Blog post by Melissa Caine
From the very beginning of my pregnancy I had complications but I carried on as normal, still working and looking after my three year old son. Then in July 2013 it all went wrong and I started contracting. I was so scared of what might happen, thinking that my baby was going to die and there wasn’t a thing I could do.
The next day, as the evening progressed so did the contractions again, this time I knew they weren’t like before so at about 11pm in the night on 23 July the doctor came and checked me over and said he had to take me down to a labour room.
I started to panic as I also had a cervical stitch which had to be removed, I told the doctor that if it actually was happening, I needed my husband, so I called him to come and be with me. It felt like forever as I was waiting for him, as he had to travel from High Wycombe to Oxford, but finally he made it.
I had a scan, and the doctor said “No Melissa, we aren’t waiting anymore.” I remember both me and husband sharing tears fearing the worst and being overwhelmed with the paediatric team who came in to see us and prepare an incubator for our little girl. At 3.50am on 24 July our daughter Gabriella Hope was born at 24 weeks gestation, weighing just 1lb 10oz. My heart sank, I felt guilty and so angry with myself, and I kept thinking “Why is this is happening to her.” But we knew that the doctors and nurses were going to do a damn good job of looking after our daughter.
They told us that the next 24 hours were crucial, and so we waited patiently. I had to stay over of course, and then a nurse asked me if I wanted to express some milk. I said “Well yeah, but isn’t it a bit early for all of that?” She said no and that it was the best thing for Gabriella at that point, so I did.
As the days turned into weeks and Gabriella was still with us we were so thankful, but as she was born so early there were so many things that a prem baby has to face. Gabriella had it all, PDA (Patent ductus arteriosus), apnoea , chronic lung disease, and I remember the consultant saying that she had the worst lungs he had seen for a long time. All that was in my mind was will she ever get better? What life would she have to face? She had a small bleed on the brain, she needed high levels of oxygen and ventilation, but as the weeks went on and she got a bit stronger, the day when we could finally hold her in kangaroo care came.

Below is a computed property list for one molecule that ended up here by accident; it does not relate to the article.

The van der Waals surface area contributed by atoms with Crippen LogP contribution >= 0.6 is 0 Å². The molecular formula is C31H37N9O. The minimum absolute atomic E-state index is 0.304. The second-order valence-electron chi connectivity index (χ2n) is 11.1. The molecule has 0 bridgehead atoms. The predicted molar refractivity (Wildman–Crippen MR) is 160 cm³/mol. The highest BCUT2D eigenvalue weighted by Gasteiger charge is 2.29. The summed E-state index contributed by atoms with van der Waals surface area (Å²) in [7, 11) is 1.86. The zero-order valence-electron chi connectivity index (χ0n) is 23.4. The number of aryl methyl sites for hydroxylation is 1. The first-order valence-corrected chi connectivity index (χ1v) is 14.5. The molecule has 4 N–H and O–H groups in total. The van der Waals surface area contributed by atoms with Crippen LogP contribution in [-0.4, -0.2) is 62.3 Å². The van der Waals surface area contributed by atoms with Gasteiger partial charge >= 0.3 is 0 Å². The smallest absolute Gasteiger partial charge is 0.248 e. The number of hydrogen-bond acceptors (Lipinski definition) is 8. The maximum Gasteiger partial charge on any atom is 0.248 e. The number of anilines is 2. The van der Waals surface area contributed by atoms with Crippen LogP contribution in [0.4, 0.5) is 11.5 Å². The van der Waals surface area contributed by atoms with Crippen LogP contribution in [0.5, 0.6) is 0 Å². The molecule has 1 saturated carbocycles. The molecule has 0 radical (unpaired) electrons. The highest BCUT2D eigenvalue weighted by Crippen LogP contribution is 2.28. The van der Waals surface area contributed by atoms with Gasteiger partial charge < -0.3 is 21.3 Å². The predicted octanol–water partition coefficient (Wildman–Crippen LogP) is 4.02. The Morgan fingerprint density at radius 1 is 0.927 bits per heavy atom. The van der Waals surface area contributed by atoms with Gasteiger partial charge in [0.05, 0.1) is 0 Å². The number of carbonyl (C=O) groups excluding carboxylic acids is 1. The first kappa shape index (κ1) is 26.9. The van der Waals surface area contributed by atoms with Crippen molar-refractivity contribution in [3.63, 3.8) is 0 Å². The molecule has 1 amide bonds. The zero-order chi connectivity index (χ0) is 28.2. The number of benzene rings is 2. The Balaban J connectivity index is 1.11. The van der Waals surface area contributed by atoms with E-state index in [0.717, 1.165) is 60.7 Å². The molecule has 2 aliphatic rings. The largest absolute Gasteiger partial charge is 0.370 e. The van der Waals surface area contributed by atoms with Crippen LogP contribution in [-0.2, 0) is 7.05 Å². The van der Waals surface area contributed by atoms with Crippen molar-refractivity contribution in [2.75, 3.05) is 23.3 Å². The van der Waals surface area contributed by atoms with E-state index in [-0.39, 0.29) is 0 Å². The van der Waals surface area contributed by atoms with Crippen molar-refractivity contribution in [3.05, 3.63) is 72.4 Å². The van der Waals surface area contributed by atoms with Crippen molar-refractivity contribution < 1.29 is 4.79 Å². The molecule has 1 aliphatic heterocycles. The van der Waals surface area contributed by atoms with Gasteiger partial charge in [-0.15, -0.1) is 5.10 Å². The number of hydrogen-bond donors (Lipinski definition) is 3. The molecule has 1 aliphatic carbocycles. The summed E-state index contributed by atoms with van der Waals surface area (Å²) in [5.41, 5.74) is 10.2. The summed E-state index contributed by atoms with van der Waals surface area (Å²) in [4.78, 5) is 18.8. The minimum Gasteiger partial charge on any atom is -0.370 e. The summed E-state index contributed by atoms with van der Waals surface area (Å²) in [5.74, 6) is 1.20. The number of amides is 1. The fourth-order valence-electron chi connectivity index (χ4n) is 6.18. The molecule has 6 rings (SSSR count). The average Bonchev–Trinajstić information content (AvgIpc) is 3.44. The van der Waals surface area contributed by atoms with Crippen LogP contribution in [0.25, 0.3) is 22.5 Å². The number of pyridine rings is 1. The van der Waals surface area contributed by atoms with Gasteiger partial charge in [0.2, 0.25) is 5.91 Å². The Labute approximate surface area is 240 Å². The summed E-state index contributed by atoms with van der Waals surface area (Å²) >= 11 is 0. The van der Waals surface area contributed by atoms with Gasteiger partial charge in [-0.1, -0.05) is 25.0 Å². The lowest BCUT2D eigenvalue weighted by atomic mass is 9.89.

Words cannot describe how it made me feel! I had waited for five weeks just touching her little hands inside the incubator feeling so helpless, and I was struggling to express milk but I carried on because I knew that even a tiny drop would be better than none.
Gabriella then got taken off of the ventilator and was put on vapotherm and from there she then moved into high dependency from intensive care. After seven long weeks she got transferred to our local hospital. She was doing well, we were able do so much more for her and she was gaining weight. She was also being monitored for Retina Of Prematurity (ROP) as she had had an injection into her eyes already.
Next they started to talk about sending her home. I asked one of the doctors who looked after her who said that she would be home before her due date. I cried, tears dropped and the doctor smiled and said he hoped they were tears of joy. I roomed in with her for two nights thinking that we would get to take her a few days later but I had my bubble burst and she got transferred for an operation on her eyes and she spent a week because she had to have laser eye surgery for the ROP and had to be ventilated again. However, being a little fighter she made a quick recovery and soon returned to back nearer to home.
We roomed in for one more night then we bought her home on oxygen but hey that didn’t matter, as finally we got our little princess to ourselves. After five months of giving her my milk I stopped as I never had a good supply, but I knew I had given her the best start. Then, after just four weeks of being at home and having to take her to appointments she had to be re-hospitalized for RSV where she was ventilated again, and though we had started to wean her off the oxygen she had to go back on, which made me feel sick with worry yet again. However she got through it, and after a week she came home, a week before Christmas. Since then she has come off the oxygen completely and is now our brave heaven sent little princess who is now smiling which makes us smile. Being in that situation wasn’t easy but we had a good support network from family and friends and we cannot thank the nurses and doctors enough for taking care of our little girl.